6 Jeremy Bentham (1748-1832) Utilitarianism says that the Result or the Consequence of an Act is the real measure of whether it is good or bad. Utilitarian Calculus In determining the quantity that may be produced by an action, we evaluate the possible consequences Those consequences that lead to a greater amount of happiness are good

7 Jonathon Haidt Julie and Mark are brother and sister. They are traveling together in France on summer vacation from college. One night they are staying alone in a cabin near the beach. They decide that it would be interesting and fun if they tried making love. At the very least it would be a new experience for each of them. Julie was already taking birth control pills, but Mark uses a condom too, just to be safe. They both enjoy making love, but they decide not to do it again. They keep that night as a special secret, which makes them feel even closer to each other. What do you think about that? Was it OK for them to make love? Morality Story

8 Jonathon Haidt Social Intuitionist Model Emotion serves as an intuition that directs our assessment of a moral situation Moral reasoning follows based on the intuition Ad hoc explanation based on defending our intuitions Used to influence the intuitions of others Thus, one feels revulsion at the idea of incest in the story Then, seeks to find a way to rationally defend the intuition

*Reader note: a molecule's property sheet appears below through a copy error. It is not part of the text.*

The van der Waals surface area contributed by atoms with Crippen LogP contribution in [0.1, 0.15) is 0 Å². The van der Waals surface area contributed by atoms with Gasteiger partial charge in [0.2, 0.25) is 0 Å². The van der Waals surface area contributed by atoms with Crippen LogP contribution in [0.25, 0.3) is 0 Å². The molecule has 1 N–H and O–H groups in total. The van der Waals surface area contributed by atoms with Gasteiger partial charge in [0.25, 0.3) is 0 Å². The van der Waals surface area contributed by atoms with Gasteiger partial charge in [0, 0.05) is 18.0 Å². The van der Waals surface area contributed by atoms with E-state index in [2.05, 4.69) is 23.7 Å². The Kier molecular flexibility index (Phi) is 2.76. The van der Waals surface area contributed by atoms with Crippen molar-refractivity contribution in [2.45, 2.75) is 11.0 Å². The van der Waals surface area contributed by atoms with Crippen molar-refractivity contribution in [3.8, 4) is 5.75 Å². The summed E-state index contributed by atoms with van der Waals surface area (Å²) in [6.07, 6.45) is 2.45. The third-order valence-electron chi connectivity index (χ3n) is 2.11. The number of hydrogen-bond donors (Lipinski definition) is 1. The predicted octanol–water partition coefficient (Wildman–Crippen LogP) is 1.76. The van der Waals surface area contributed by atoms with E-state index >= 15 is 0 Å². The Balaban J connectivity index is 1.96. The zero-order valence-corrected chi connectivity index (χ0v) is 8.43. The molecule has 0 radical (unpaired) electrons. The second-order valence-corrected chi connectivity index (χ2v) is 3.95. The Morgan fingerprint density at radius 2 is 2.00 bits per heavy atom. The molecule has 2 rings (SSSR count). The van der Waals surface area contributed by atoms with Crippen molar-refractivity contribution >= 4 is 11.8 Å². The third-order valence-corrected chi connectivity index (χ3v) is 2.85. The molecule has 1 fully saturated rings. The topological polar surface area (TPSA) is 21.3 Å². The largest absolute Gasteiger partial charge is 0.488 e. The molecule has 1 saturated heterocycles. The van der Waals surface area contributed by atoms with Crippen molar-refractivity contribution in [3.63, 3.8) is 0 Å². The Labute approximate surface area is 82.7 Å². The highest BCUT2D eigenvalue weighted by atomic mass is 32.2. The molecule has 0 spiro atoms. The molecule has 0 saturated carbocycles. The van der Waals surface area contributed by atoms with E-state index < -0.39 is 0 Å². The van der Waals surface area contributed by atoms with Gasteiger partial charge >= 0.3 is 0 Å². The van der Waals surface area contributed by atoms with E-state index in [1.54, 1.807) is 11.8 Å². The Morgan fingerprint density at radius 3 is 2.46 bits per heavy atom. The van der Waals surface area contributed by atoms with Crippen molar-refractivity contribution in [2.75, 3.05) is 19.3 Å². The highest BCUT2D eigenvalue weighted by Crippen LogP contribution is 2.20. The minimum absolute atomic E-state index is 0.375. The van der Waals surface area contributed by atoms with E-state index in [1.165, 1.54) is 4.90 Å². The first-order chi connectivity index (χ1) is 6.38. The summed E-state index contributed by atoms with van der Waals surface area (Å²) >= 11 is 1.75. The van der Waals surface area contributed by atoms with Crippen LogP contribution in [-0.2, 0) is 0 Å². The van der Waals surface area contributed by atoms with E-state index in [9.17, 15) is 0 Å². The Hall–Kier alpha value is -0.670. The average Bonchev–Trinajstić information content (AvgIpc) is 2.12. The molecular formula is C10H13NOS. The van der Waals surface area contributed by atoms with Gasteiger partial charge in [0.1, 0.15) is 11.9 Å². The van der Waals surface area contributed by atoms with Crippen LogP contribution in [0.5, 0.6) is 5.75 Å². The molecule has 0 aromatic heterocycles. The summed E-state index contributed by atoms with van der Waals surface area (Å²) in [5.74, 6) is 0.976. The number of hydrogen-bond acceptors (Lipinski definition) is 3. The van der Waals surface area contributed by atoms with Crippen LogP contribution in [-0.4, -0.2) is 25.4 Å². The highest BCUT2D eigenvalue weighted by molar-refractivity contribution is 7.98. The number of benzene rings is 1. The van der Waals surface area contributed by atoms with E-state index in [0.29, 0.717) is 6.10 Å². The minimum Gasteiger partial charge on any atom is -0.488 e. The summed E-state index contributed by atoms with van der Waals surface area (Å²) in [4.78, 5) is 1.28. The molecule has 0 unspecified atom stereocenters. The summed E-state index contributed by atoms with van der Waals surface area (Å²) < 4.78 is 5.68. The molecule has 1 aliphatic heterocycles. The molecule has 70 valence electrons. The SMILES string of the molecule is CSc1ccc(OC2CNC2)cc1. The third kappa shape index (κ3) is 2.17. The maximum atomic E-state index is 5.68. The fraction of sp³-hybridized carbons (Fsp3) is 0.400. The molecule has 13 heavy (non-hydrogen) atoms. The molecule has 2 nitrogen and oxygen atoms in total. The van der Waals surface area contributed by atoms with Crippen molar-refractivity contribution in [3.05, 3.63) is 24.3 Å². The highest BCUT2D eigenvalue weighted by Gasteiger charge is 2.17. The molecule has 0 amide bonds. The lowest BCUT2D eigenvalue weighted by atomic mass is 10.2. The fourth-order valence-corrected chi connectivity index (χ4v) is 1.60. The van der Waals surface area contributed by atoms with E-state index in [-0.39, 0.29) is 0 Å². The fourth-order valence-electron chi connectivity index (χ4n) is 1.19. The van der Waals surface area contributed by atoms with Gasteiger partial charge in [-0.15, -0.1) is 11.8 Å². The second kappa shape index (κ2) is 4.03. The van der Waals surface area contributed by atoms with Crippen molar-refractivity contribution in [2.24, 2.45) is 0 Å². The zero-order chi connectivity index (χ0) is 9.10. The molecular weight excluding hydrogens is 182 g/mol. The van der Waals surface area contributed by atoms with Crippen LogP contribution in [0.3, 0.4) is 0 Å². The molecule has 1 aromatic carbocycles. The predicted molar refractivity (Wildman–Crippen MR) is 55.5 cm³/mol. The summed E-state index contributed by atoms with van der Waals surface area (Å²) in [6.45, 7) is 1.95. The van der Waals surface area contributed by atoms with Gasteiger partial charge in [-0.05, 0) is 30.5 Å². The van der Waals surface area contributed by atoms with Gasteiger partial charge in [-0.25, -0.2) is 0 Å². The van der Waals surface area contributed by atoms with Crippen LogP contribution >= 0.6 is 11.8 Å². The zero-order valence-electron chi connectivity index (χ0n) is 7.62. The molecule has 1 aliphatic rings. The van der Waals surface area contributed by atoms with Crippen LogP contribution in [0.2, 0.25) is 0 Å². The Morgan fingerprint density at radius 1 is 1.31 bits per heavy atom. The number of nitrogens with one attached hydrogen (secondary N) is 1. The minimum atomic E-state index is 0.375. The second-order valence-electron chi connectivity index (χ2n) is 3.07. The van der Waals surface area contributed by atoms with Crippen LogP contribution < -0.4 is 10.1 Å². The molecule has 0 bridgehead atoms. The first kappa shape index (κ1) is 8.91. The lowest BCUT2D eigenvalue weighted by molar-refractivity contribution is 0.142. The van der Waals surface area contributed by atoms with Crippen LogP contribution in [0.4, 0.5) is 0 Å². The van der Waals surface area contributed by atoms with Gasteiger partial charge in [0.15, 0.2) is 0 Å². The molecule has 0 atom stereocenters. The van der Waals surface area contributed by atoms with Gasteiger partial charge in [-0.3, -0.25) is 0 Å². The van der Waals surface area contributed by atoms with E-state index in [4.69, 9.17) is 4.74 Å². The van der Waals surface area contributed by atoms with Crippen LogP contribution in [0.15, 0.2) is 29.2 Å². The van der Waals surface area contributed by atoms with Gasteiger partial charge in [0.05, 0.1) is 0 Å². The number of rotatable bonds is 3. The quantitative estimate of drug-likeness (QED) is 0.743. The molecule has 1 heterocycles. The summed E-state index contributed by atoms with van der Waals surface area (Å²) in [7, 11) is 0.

9 Trolley Problem


11 Joshua Greene Competing Processes Theory Cognitive and emotional processes compete in moral decision-making Impersonal Cognitive (Rational) Processes used in appraisal Thought of pulling a lever does not activate emotional centers of brain Personal Emotional process used in appraisal Thought of pushing someone more emotionally engaging